Following reports that a 35-year-old woman was stabbed to death by her husband in Sydney, Australia, for converting to Christianity, persecution news agencies are bringing attention to the vast number of Iranians who are forced to flee the country after their conversions.
"Christianity has been spreading rapidly among Iranians in recent years. This has caused many of them being forced to leave Iran as the government doesn't tolerate conversion from Islam," Mohabat News, an Iranian Christian news agency, reported on Sunday.
"Iranian expats have been embracing Christianity in large numbers as well. Many describe this wave of conversion to Christianity among Iranians living outside Iran as a spiritual awakening among them."
Several sources, including The Sydney Morning Herald, have reported on the violent murder of Nasrin Abek, allegedly at the hands of her 42-year-old husband, Amir Darbanou, on Sept. 28.
Police revealed that the couple were originally from Iran, but had been living in Australia on bridging visas for the past four years.
Kings Cross Superintendent Michael Fitzgerald told local media outlets that there was no known history of domestic violence between the couple.
"Any incident of violence, let alone domestic violence, is tragic and we ask anyone if they've got any information about any loved one or any friend who may be involved in any domestic incident to come forward, to contact us, because we need to know," Fitzgerald said. Yahoo 7 News subsequently reported that Abek, who worked as a hairdresser, was allegedly stabbed to death by her husband because she decided to become a Christian.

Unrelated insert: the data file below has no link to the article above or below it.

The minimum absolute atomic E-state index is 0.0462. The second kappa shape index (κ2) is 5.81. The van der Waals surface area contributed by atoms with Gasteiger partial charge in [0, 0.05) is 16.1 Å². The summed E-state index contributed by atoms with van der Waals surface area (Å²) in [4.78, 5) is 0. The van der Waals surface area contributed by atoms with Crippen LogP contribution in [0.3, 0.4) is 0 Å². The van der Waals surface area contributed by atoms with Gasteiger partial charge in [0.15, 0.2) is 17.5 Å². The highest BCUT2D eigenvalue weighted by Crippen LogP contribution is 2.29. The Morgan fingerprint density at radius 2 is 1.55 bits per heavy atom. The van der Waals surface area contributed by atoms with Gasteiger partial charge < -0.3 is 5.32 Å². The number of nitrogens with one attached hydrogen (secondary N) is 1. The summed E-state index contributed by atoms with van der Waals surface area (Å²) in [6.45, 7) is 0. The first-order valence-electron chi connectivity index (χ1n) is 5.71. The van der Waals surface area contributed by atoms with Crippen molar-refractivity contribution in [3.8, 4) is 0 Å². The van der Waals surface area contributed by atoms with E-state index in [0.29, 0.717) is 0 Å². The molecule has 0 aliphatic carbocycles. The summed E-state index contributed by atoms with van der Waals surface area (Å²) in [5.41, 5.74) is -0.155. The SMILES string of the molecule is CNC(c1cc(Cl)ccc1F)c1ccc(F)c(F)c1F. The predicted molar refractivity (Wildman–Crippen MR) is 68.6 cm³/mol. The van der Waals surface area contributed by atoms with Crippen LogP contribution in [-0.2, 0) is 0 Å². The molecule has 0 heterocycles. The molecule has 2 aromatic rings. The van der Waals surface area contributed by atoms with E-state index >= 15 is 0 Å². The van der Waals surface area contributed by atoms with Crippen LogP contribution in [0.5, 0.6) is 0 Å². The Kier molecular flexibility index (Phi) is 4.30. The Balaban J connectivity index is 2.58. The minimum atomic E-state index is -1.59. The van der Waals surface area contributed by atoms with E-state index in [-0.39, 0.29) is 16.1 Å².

"This poor woman's been stabbed to death in her home, meters from where I sleep and why couldn't I do anything about that?" said neighbor Edward Davison.
"(Police) asked if I'd heard screaming, heard an argument. I hadn't."
Mohabat News reports that Darbanou is under arrest and is the primary suspect in her murder.
The news site added that similar cases of religious refugees being murdered by their partners have also been reported in Turkey, which holds the largest number of Iranian Christian communities outside of Iran.
The government of Iran meanwhile continues its crackdown on Christians and other religious minorities in Iran, which has in part been driving the large number of Iranians seeking asylum outside of the Islamic Republic.
The National Council of Resistance in Iran, which was unable to provide comment to CP by press time, reported at the end of September that 25 Christians were arrested during a government raid in the southern city of Kerman solely because of their faith in Jesus Christ. The Christians' homes were also raided during the raid, with many of their belongings confiscated.